I recently conducted a webinar for a large group and had this question come up.  It’s one I hear quite often, actually.  I can answer it simply but realize that execution can be a bit more difficult.  The results are well worth it though, so give it a try.

I prescribe to the concept of taking preventative measures to avoid drama between co-workers.  And when I say drama, I mean non-productive disagreement.  There are times when co-workers will not agree over a best process or over the one year goal of a department.  That kind of disagreement, handled professionally, is healthy for the organization.  Disagreeing because one is having an affair with the other’s boyfriend, however, is not.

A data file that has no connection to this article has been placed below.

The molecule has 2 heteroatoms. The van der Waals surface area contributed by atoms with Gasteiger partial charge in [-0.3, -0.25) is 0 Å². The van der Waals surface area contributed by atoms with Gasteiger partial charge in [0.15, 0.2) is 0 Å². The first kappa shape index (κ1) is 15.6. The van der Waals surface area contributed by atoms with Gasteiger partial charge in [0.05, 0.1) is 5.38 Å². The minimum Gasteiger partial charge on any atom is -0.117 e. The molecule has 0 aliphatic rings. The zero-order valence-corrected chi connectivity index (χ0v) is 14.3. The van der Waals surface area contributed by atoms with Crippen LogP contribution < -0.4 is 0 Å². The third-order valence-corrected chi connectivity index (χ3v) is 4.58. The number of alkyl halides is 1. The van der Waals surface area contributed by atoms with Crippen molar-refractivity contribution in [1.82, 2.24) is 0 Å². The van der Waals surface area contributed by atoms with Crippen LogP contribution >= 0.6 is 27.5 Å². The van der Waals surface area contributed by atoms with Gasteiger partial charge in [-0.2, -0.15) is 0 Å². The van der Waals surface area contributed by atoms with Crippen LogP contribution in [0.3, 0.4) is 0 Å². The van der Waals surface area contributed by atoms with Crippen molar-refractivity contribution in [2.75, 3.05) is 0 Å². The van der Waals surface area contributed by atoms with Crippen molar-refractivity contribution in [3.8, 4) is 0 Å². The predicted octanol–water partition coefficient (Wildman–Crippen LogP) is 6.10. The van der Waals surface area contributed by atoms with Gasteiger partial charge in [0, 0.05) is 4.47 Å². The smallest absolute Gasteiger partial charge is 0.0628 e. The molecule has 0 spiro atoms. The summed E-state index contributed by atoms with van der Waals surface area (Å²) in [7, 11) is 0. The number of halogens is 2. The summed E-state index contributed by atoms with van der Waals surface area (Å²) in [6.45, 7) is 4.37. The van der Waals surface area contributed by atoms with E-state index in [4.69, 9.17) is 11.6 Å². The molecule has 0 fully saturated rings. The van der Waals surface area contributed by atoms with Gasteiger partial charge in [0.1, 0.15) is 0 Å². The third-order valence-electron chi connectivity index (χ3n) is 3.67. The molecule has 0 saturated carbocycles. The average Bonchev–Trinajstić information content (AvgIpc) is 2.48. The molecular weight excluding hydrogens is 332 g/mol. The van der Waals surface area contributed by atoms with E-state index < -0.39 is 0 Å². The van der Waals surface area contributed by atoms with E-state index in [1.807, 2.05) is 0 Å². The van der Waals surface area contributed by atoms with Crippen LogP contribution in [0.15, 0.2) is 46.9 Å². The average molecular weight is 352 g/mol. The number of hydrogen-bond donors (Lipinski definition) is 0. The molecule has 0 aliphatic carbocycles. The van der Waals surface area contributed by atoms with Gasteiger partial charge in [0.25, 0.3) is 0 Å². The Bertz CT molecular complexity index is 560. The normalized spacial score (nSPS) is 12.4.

As a leader, you set the tone for your team.  You can tell them up front what will be tolerated and what will not.  Tell them that they don’t have to like each other but they do need to respect each other and that work time must be productive.

If it is a work related disagreement, encourage them to speak directly to the person they have an issue with and teach them assertive communication techniques.  Communication must always be respectful and appropriate.  When you first implement this new environment you can start by acting as a facilitator of appropriate conversations to model quality communication.

The other conversations that do not pertain to work must happen outside of work and any resulting conflict must not impact productivity.  Period.

If they are not able to adhere to the above, walk them through your discipline process and out the door.  Bickering with a co-worker may not be as tempting if the stakes become that high.